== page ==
One of Africa’s leading human rights activists was arrested on April 7 after appearing on live television — when police officers reportedly "stormed the station" and "tried to stop the interview," reports The Guardian and BBC. Paul Kasonkomona’s crime: "Inciting the public to take part in indecent activities." Kasonkomona called on the government to decriminalize same-sex relations on live television.
Welcome to Zambia, the landlocked southern African nation slightly larger than Texas. Zambia boasts vast mineral wealth but remains "one of thepoorest and least developed nations on earth."Human rights are also a significant problem. Zambia is one of at least 37 of 54 African nations that prohibit same-sex relations — and it "is among the more hostile political climates," adds The Guardian. All consensual adult same-sex acts are criminalized, and convictions are harsh — a minimum sentence of 15 years in prison. Zambia does not permit the advocacy of rights for its besieged lesbian, gay, bisexual, and transgender community. South Africa is the only African nation that offers legal protections for gays and same-sex marriage.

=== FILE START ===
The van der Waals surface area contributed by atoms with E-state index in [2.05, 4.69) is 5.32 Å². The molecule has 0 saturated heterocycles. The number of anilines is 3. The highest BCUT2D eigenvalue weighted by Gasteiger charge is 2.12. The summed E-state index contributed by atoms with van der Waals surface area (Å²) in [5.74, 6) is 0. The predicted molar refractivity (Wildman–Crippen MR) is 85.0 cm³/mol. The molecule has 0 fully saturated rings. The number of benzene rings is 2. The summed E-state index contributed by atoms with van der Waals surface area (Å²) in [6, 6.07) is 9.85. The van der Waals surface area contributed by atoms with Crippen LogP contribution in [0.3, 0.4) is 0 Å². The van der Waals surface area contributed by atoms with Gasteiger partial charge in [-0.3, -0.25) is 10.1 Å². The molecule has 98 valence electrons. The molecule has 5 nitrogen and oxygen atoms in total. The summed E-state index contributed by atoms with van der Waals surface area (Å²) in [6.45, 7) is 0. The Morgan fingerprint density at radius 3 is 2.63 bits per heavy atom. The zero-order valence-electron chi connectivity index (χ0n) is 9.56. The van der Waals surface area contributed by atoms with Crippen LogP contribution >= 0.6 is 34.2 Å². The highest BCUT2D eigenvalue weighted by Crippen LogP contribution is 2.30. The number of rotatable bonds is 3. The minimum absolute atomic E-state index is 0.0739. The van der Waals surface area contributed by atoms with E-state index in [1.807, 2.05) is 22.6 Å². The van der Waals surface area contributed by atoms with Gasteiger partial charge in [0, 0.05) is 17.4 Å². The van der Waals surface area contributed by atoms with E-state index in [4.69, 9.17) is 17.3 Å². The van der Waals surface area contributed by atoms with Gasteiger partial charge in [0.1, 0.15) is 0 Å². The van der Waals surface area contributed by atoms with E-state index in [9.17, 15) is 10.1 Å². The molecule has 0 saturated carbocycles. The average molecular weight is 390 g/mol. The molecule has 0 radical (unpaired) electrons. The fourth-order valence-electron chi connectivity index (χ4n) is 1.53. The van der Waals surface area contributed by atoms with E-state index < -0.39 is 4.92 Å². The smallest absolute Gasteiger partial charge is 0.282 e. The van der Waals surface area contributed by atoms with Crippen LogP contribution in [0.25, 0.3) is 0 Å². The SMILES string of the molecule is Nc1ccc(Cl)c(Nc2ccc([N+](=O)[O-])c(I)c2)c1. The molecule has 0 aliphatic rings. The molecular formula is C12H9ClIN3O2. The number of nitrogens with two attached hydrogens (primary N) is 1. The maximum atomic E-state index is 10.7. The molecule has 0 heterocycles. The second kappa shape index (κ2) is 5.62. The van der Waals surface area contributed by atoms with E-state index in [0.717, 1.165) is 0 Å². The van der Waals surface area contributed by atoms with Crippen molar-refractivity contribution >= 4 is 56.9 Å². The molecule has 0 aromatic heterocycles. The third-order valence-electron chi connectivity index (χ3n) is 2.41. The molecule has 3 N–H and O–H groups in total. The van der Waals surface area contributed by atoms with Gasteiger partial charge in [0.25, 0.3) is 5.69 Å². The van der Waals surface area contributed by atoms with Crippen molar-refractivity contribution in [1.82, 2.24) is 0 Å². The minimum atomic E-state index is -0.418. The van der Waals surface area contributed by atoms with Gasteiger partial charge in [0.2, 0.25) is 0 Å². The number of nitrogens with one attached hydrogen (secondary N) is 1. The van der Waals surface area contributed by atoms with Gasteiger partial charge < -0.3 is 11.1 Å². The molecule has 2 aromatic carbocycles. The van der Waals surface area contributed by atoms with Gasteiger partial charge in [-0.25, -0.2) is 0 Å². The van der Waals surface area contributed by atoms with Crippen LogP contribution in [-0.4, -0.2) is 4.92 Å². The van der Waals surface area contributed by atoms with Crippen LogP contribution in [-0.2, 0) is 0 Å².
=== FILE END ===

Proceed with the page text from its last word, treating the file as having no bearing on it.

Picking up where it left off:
Kasonkomona was held for four days, pleaded not guilty, and was released on bail on Thursday, April 11. The case comes at the same there has been " a frightening increase in violations of LGBT people’s rights " in Zambia, according to one human rights group. The openly gay and HIV positive activist says police denied him access to "his tuberculosis and antiretroviral drugs [and] put his life at risk." Kasonkomona’s plight illustrates the deeply religious and conservative nation’s obsessive anti-gay animus — which is complicating its fight.
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